|Daddy's school goes on a field trip|
|Written by Rob Peecher|
|Thursday, 10 February 2011|
The sign said: “No visitors beyond this point,” and another sign attached to the first said, “Trail closed for your safety.”
I stepped past the barrier and kept going. My middle son,
Nathan, walked with me out through the patches of snow on the
“Don’t look back,” I told Nate. “Just keep walking like you’re supposed to be here.”
It’s hard to tell an 11-year-old anything, so as soon as I told him not to look back he kept turning around to see if the park rangers were going to yell at us.
They didn’t, though my wife and father (who were not as adventurous and decided to remain behind the signs) heard them debating whether or not to call us back.
On Saturday, Daddy’s
To mark the 230th Anniversary of this turning-point in the American Revolution, there were dozens of re-enactors at the battlefield. They gave camp life demonstrations, cavalry charge demonstrations, musket firing demonstrations and even some boys in blue coats demonstrated firing a cannon. Of course, Gen. Daniel Morgan brought no cannons to Cowpens, but historical accuracy sometimes falls to the wayside when there’s an opportunity to shoot off a really cool gun.
As we walked down the
In the confusion of battle, the Continentals misunderstood
an order to turn and face the 71st Highlanders. Instead, they
started an orderly retreat. Morgan rode to the front, reorganized his army and
along with the militia they rolled up Tarleton’s left flank. Then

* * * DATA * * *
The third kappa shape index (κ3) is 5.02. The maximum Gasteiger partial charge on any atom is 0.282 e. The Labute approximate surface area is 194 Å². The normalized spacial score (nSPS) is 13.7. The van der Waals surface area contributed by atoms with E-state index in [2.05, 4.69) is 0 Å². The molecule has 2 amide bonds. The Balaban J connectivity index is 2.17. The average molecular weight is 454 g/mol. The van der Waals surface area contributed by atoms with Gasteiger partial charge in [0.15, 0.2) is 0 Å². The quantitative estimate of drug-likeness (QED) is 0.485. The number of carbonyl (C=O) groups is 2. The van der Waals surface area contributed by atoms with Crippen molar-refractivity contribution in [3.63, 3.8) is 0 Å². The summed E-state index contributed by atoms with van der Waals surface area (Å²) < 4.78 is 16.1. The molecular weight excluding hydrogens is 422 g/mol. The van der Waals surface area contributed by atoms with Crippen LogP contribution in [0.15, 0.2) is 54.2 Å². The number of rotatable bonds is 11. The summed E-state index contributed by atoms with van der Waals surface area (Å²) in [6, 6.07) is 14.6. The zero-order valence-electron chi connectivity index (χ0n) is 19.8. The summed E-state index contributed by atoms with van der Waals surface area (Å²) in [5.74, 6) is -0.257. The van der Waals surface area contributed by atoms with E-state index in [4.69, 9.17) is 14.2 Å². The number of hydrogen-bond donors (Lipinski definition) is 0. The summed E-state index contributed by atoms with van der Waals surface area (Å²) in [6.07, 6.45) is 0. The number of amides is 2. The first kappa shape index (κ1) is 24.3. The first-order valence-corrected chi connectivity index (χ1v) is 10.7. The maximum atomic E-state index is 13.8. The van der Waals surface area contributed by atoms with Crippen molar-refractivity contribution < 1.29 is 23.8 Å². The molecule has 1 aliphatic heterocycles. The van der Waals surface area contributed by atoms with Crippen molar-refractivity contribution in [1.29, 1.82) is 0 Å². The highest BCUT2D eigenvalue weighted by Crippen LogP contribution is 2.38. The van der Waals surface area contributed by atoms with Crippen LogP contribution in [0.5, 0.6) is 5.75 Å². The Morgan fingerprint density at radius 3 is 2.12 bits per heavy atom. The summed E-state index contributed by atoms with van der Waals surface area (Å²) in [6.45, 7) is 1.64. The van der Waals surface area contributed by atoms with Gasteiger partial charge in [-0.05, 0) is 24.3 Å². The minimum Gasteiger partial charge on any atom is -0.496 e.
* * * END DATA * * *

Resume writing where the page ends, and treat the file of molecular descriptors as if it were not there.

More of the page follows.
Tarleton tucked tail and ran, and he was one of the few British to make it out of Cowpens. Most of those who were not killed were captured, and Daniel Morgan had achieved something rare on the field of battle. Morgan had managed to roll both of his enemy’s flanks in a total envelopment.
They were tough men 230 years ago.
Morgan himself had fought for the British in the French and Indian war. Driven by that spirit of independence that led to the American Revolution, Morgan had punched a British officer. His punishment was 500 lashes. The story goes that the drummer counting out the lashes miscounted and Morgan only received 499 lashes. Legend tells us that Morgan delighted in telling the story and claiming that the British owed him one more lash.
Also during the French and Indian War, Morgan was shot in the back of the neck. The musket ball crashed through his jaw, knocking out a couple of teeth, and exited his left cheek.
Tarleton was well hated among
Washington and Tarleton engaged in hand-to-hand combat. One
of Tarleton’s dragoons nearly killed
It seemed beyond ridiculous to me that we’d come so far to visit the battlefield where men like this fought for independence only to be prevented from venturing out onto the battlefield because of a little snow and ice. Slipping on ice is nothing compared to being shot in the back of the neck.
So I ignored my own safety and the warning sign. I threw
caution to the wind, and I actually walked through patches of snow to read the
markers, see the monument to
According to Thomas Young, a private in the
Young tells us that this is what Morgan said: “Just hold up your heads, boys, three fires, and you are free, and then when you return to your homes, how the old folks will bless you, and the girls kiss you for your gallant conduct!”
It’s that gallant conduct, 230 years later, that brought us
Up to this point, Cornwallis in the South had been largely
successful. But at Cowpens he was to lose a third of his army. Two months
later, at the Battle of Guilford Courthouse in
Shortly after this, Cornwallis would give up the Southern
Campaign and take his army to
The Battle of Cowpens lasted less than an hour, but it determined the course of human history.
I enjoy these fieldtrips for Daddy’s
That’s why I’m so excited that this year also marks the sesquicentennial of the Civil War. It’s good that my children enjoy their history fieldtrips, because over the next few years I expect they will be going on lots of battlefield tours.
Rob Peecher is editor of The Oconee Leader and will be giving lectures on the other side of “No visitors beyond this point” signs at battlefields all over the Southeast in the coming years.
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